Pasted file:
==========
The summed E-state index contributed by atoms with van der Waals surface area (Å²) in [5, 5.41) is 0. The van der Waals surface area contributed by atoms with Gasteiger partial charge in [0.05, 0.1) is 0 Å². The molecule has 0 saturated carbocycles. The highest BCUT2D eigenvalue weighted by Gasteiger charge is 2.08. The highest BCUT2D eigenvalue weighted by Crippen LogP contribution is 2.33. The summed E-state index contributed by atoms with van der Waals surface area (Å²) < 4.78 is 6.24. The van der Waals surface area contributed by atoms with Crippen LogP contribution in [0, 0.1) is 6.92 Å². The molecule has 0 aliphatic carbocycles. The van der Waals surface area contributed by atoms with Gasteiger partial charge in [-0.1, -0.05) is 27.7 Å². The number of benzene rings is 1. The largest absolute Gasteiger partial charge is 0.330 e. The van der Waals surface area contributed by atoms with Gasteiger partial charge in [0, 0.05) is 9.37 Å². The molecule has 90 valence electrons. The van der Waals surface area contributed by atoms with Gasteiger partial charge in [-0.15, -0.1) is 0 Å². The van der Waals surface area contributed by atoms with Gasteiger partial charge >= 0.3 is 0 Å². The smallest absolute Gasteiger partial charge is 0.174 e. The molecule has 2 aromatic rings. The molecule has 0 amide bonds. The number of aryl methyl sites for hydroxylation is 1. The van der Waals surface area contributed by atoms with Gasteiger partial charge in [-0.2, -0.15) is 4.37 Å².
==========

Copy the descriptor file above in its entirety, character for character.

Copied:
The summed E-state index contributed by atoms with van der Waals surface area (Å²) in [5, 5.41) is 0. The van der Waals surface area contributed by atoms with Gasteiger partial charge in [0.05, 0.1) is 0 Å². The molecule has 0 saturated carbocycles. The highest BCUT2D eigenvalue weighted by Gasteiger charge is 2.08. The highest BCUT2D eigenvalue weighted by Crippen LogP contribution is 2.33. The summed E-state index contributed by atoms with van der Waals surface area (Å²) < 4.78 is 6.24. The van der Waals surface area contributed by atoms with Crippen LogP contribution in [0, 0.1) is 6.92 Å². The molecule has 0 aliphatic carbocycles. The van der Waals surface area contributed by atoms with Gasteiger partial charge in [-0.1, -0.05) is 27.7 Å². The number of benzene rings is 1. The largest absolute Gasteiger partial charge is 0.330 e. The van der Waals surface area contributed by atoms with Gasteiger partial charge in [0, 0.05) is 9.37 Å². The molecule has 90 valence electrons. The van der Waals surface area contributed by atoms with Gasteiger partial charge in [-0.15, -0.1) is 0 Å². The van der Waals surface area contributed by atoms with Gasteiger partial charge >= 0.3 is 0 Å². The smallest absolute Gasteiger partial charge is 0.174 e. The molecule has 2 aromatic rings. The molecule has 0 amide bonds. The number of aryl methyl sites for hydroxylation is 1. The van der Waals surface area contributed by atoms with Gasteiger partial charge in [-0.2, -0.15) is 4.37 Å².